Can mange spread to humans?

What is Mange?

Mange is a highly contagious skin disease caused by mites. It affects many animals, including dogs, cats, foxes, coyotes, and bears. Mange mites burrow into the skin and cause intense itching, hair loss, and skin infections. There are several different types of mange mites that affect different species:

  • Sarcoptic mange – affects dogs, foxes, coyotes, wolves
  • Notoedric mange – affects cats, bobcats, lions
  • Chorioptic mange – affects horses, cattle, sheep, goats
  • Demodectic mange – affects dogs

Sarcoptic mange is caused by the Sarcoptes scabiei mite. This is the most common and contagious type of mange mite that can spread between animals and potentially to humans.

Can Humans Get Mange from Animals?

Mange is primarily a disease of animals, but humans can also become infected with mange mites, especially Sarcoptes scabiei which causes scabies in people. Scabies is an intensely itchy skin condition caused by female scabies mites burrowing into the skin to lay eggs.

Some key facts about human scabies:

  • Human scabies is contracted from direct, prolonged skin-to-skin contact with a person or animal infected with scabies mites.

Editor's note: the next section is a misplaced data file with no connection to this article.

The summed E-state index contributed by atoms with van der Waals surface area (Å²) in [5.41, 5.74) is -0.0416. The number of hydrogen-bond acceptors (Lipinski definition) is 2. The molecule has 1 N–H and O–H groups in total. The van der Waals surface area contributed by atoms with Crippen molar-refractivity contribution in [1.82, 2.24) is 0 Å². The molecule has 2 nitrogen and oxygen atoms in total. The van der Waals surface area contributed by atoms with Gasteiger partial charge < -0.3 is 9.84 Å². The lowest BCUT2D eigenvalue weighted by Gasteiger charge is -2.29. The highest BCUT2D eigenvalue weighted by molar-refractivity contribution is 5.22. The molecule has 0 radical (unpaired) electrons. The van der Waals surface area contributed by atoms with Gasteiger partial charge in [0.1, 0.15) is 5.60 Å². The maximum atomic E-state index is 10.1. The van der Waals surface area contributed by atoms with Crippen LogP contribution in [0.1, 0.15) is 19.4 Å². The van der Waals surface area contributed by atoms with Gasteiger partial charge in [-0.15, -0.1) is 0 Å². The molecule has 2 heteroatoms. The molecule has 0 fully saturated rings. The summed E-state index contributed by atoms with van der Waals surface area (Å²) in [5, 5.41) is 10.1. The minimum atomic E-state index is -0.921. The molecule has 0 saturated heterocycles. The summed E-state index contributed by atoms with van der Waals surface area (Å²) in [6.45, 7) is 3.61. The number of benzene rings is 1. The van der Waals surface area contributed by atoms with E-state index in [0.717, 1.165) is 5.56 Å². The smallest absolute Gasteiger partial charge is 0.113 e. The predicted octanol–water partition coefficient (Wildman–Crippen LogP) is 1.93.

• Dogs and other animals with sarcoptic mange can transmit scabies mites to humans, but the mites do not reproduce well on human skin and quickly die.
  • Scabies mites rarely survive for more than 2-3 days off a host body.
  • Human scabies cannot be contracted from brief contact with infected animals.
  • Healthy people usually develop a protective immune response that kills newly introduced mites within several weeks.
  • Crusted scabies, a severe form, can occur in people with weakened immune systems. The mites rapidly reproduce and can be easily spread to others.

In summary, humans can contract a transient, mild form of scabies from animals with mange mites, but the mites cannot reproduce effectively or cause a true infection in most cases. Prolonged, direct skin contact is required.

Who is at Risk of Getting Scabies from Mange?

While scabies mite transmission from mange-infected animals to humans is possible, the actual risk is very low for most people. Those at higher risk include:

  • People in frequent, direct contact with animals who have untreated sarcoptic mange – such as veterinarians, shelter workers, breeders.
  • Owners of dogs, foxes, or other animals with active mange infestations.
  • People with weakened immune systems – such as HIV/AIDS patients, cancer patients on chemotherapy.
  • Elderly people in nursing homes.
  • Young children.